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Firm faces action for selling contact lenses by mail order

A company selling contact lenses by direct mail is to be prosecuted for failing to provide customers with adequate supervision. The General Optical Council decided it would take legal action against Vision Direct and its directors for selling cut-price contact lenses without the supervision of a qualified doctor or optician.

Customers of the company, which has been operating for four months, can get replacement contact lenses by sending it a prescription and lenses packaging. The General Optical Council claims this breaks regulations requiring a registered doctor or optician to supervise every sale of contact lenses.

A spokesman said: "We believe that the requirement that contact lenses are sold by, or under the close supervision of, an eye-care professional is to safeguard the public interest by ensuring that the clinical care of the patient is an essential element in the supply of contact lenses."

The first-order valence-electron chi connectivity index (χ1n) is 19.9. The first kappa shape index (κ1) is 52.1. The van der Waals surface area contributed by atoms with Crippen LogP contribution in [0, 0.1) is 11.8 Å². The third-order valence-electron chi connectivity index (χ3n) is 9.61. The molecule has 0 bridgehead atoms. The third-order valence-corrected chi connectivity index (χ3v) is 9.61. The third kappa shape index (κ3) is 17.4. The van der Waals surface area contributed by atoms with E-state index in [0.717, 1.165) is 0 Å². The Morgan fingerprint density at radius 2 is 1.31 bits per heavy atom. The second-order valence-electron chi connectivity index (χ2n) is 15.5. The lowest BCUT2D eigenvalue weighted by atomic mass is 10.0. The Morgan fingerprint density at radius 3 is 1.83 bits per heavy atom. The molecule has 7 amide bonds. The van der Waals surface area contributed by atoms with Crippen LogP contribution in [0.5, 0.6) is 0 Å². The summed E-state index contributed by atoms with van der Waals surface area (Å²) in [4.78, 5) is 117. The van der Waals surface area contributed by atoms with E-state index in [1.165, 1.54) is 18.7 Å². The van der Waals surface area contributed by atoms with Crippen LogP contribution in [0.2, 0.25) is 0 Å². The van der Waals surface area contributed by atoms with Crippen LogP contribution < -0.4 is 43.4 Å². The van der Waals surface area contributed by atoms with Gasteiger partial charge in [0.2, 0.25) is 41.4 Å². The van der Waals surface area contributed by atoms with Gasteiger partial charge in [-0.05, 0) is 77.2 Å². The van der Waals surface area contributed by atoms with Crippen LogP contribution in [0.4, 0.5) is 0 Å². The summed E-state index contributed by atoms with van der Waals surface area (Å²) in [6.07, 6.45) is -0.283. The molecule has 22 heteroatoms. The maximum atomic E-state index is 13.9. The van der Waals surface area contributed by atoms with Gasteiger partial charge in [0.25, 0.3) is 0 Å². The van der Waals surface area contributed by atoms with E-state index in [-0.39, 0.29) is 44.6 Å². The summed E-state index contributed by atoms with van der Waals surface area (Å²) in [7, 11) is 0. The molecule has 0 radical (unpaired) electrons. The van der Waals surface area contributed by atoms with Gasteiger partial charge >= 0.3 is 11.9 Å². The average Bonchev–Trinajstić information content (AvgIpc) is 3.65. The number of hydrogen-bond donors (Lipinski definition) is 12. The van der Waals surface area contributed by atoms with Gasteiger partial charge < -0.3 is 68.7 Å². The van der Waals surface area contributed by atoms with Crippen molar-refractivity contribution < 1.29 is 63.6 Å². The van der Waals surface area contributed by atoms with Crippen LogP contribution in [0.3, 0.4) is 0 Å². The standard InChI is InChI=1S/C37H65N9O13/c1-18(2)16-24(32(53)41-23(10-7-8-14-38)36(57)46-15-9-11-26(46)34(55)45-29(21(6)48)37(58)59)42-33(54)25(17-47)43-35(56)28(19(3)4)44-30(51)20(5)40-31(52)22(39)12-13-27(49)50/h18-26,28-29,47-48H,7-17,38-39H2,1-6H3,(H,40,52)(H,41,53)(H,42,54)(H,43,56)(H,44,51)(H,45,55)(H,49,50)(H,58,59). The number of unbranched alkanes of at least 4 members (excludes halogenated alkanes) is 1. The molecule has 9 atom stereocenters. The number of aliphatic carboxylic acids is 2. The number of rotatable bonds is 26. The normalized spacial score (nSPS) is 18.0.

Vision Direct, of Battersea, south London, has a registered practitioner working for the company, but at a separate site from where the contact lenses are sent out. Steffan Rygaard, the managing director, said he wanted to discuss the issue with the GOC before the case went ahead, adding: "I want to change the company to fit in the GOC guidelines."

A breach of the Opticians Act carries a pounds 2,500 fine. Meanwhile, another company announced yesterday that it intended to set up its own mail order service. Direct Lenses said it believed it was within the regulations because it was owned by opticians who would run the service.

Eye specialists are concerned about the development of mail order lens services, warning that without constant supervision potentially blinding eye diseases can develop.